Rules to Better Presentations

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Say you are doing a full day of training, you will need to get yourself and your students organized to do a great job.
Here are some tips and tricks you can use.

  1. Do you set a clear end time for breaks?

    When you set a break at a training course, you should make sure you first finish what you are doing. Don’t cut people off because of a clock.
    Tell them 20 min break (or 1 hour for lunch) and:
    • Let them break
    • Write in a clear place the end time for the break and ask people to be back on time
      Break ends
      Figure: Clearly show the end time for the break - you can print this PDF here
    • Set an alarm on your phone or PC
      Figure: iPhone alarm
    • If anyone comes back late, explain the value of integrity. Honoring your word in small things makes it easier to honor it for the larger things, such as doing your best in a sprint, and makes people believe in you more
  2. Do you do a Retro Coffee after presentations?

    Presentations at User Groups and other events are great for connecting with the developer community. After giving a presentation, you should always follow up with a few attendees to get feedback, find out what projects they’re working on, and potentially how you can help.

    Pick a few attendees at random to follow up with, give them a call and ask if you can buy them a coffee. You should ask them:

    • What they thought of the session and whether they have any feedback
    • Whether there are any related topics they’d like to learn more about
    • What projects they are working on at the moment
    • Whether there are any issues they’re having with those projects

    Read how this rule is also useful for account managers on Do you follow up course attendees for consulting work? ​

  3. Do you know to write down the Attendee Names?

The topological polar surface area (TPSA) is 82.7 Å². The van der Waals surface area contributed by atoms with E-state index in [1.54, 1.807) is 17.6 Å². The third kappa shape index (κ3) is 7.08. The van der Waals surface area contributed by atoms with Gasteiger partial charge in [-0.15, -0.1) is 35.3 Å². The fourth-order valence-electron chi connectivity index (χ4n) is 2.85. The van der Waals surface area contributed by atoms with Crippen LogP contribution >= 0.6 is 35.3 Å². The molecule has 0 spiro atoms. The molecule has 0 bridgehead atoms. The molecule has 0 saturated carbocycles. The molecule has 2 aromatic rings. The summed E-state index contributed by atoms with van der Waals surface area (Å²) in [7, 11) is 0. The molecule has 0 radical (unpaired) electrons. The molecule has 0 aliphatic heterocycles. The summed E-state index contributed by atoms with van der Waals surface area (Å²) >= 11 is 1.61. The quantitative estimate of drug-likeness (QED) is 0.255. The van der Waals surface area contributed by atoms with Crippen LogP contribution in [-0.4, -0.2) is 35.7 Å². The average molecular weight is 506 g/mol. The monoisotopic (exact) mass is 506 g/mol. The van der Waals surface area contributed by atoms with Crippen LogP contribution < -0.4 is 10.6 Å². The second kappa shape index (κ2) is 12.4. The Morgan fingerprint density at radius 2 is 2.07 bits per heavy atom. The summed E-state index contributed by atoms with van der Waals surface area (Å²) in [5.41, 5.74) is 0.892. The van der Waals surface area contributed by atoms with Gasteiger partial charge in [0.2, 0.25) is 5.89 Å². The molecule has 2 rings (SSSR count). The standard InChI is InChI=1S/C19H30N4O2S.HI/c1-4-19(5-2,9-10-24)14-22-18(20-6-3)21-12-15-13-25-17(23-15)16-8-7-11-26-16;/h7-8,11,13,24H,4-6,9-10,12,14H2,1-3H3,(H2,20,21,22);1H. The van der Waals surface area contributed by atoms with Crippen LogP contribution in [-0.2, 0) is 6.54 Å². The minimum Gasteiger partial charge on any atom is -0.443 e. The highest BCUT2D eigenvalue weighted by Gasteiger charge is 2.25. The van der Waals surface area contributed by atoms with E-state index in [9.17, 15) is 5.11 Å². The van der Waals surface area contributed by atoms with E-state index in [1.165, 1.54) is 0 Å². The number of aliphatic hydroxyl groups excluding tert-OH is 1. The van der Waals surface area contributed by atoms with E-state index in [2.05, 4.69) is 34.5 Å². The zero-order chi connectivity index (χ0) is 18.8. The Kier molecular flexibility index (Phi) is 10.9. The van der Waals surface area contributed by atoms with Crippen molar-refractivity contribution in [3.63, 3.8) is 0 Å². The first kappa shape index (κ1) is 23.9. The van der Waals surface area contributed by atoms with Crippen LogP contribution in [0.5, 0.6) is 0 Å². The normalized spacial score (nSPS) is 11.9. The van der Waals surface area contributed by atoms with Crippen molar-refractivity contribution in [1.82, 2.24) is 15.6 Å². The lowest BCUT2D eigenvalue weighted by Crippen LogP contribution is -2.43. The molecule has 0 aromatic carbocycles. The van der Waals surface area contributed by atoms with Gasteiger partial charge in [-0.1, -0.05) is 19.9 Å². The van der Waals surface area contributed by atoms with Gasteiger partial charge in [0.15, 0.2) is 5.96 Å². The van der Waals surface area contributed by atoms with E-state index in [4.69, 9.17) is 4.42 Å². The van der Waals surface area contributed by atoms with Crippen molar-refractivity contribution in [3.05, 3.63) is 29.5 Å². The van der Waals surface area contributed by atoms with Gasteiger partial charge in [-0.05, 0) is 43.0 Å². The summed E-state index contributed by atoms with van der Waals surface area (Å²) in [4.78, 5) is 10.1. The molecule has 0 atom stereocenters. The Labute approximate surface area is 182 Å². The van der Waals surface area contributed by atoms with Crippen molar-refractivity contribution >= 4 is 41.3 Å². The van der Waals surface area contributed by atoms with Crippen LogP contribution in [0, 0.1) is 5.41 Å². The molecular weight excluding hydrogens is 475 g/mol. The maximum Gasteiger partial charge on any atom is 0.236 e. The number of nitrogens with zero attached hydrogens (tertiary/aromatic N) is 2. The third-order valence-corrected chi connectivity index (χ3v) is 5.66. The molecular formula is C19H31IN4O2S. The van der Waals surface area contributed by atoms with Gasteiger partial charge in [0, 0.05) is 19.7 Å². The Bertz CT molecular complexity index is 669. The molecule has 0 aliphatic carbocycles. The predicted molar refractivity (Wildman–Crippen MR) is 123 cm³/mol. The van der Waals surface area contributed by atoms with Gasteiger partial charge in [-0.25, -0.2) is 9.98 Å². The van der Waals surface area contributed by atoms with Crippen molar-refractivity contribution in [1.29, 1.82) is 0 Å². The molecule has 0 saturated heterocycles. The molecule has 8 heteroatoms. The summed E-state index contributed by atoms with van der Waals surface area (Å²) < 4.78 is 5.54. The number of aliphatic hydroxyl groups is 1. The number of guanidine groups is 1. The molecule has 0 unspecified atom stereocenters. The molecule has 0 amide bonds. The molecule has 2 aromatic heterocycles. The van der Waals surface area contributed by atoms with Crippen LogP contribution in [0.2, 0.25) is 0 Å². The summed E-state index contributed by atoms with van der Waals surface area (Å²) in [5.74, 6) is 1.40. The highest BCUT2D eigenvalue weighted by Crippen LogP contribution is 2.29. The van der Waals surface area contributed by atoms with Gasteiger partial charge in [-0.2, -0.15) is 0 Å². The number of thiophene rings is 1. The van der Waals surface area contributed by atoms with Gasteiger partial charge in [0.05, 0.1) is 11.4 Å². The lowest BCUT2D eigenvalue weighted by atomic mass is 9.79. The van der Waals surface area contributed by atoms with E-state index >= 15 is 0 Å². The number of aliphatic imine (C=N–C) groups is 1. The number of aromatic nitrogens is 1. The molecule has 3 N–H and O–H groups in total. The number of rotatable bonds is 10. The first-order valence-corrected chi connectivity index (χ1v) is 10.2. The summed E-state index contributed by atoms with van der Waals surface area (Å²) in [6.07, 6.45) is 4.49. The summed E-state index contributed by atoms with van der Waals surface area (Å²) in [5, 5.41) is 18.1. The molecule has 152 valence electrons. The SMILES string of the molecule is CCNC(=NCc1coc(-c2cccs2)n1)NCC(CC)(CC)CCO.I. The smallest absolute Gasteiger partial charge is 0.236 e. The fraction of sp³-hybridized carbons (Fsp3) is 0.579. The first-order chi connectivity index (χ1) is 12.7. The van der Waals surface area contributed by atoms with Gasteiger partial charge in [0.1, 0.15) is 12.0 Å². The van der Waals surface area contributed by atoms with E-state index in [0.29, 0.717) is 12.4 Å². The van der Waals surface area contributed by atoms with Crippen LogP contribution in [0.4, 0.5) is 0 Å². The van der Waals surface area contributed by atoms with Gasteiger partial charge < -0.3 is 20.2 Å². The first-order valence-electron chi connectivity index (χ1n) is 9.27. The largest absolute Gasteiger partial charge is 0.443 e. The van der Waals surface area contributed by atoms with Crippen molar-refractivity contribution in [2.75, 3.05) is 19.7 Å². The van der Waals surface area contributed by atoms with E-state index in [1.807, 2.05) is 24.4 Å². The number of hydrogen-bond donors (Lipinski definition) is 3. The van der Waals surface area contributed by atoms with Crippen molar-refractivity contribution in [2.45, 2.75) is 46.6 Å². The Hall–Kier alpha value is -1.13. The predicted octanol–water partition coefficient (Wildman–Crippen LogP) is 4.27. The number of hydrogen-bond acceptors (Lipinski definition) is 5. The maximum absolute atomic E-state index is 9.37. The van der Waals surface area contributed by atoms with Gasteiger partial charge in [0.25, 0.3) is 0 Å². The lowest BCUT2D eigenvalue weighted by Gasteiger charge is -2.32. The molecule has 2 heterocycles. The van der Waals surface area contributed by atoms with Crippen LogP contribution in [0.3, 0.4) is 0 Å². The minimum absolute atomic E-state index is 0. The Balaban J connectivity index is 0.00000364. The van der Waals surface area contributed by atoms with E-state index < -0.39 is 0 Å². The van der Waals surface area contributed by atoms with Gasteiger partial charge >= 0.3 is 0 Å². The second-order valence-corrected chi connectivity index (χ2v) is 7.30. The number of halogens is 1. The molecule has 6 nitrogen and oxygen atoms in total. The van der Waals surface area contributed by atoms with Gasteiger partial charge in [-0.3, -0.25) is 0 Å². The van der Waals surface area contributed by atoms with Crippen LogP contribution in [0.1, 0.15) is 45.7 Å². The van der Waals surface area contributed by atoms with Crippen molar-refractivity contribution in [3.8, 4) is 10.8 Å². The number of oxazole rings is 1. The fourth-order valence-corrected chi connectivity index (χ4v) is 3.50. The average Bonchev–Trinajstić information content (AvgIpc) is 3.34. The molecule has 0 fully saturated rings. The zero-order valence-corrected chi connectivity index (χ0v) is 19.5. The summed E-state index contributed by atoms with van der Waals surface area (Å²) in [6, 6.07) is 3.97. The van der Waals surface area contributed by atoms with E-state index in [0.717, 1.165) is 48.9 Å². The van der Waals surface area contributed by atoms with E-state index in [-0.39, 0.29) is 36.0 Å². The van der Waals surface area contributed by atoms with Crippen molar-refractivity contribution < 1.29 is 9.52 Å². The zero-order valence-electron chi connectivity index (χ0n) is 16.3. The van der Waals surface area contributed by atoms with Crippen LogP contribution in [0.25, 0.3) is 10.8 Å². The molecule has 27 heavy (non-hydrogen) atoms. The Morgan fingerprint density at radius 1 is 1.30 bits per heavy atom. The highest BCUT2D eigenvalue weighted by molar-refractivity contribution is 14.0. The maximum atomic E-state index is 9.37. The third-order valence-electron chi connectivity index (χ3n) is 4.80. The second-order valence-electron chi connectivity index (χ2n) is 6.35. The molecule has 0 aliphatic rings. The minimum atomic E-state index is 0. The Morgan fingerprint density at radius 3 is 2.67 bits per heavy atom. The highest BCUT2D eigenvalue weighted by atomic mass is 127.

If the presenter has a small audience (say under 20), then it is best to know the attendee names (or at least quite a few of them) so you are able to communicate better with them throughout the day.

    The problem is you will forget their names after they introduce themselves.

    The fix is to have a piece of paper, (already divided up) so you can write down the names on it in the order that people are sitting.

    This ends up being a great reference you can use to address questions directly to participants using their name. This ensures that attendees keep focused as they may directly have questions referencing them.

    Figure: For a classroom like this...
    Figure: ...use a sheet like this
  4. Do you explain the logistics?

    Students will be able to concentrate best if they are comfortable that they know basically how the day will run. To this end, explain the logistics of the day.

    • What time are the breaks?
      • - Session 1 --> 09:00am – 11:00am
      • - Break --> 11:00am – 11:20am
      • - Session 2 --> 11:20am – 12:30am
      • - Lunch --> 12:30am – 01:30pm
      • - Session 3 --> 01:30pm – 03:20pm
      • - Break --> 03:20pm – 03:40pm
      • - Session 4 --> 03:40pm – 05:00pm
    • Where is the tea/coffee?
    • Where are the toilets?
  5. Do you avoid the term "emotional"?

    Bad example: to sound like you are emotional about this​
    Good example: to sound like you are passionate about this​​​​

    Taken from the video "Chris Voss: "Never Split the Difference" | Talks at Google" at 23:50.


  6. Do you enable presentation mode in Visual Studio

    ​When presenting to an audience using visual studio it is important to alter a few things for the best possible experience for the audience.

    First of all, you need to make your font bigger. This is probably rule number one. There's nothing worse than not being able to see the excellent code you're trying to demo.

    Secondly, you need to remove any distracting panes or other windows. These usually just get in the way. If you really need them, make sure they're set to pin mode, so they hide themselves when not in use.

    Most importantly, you can have all these things done for you in the click of a button by using the presenter mode extension. It automatically sets the correct font and removes distracting windows.

    Visual Studio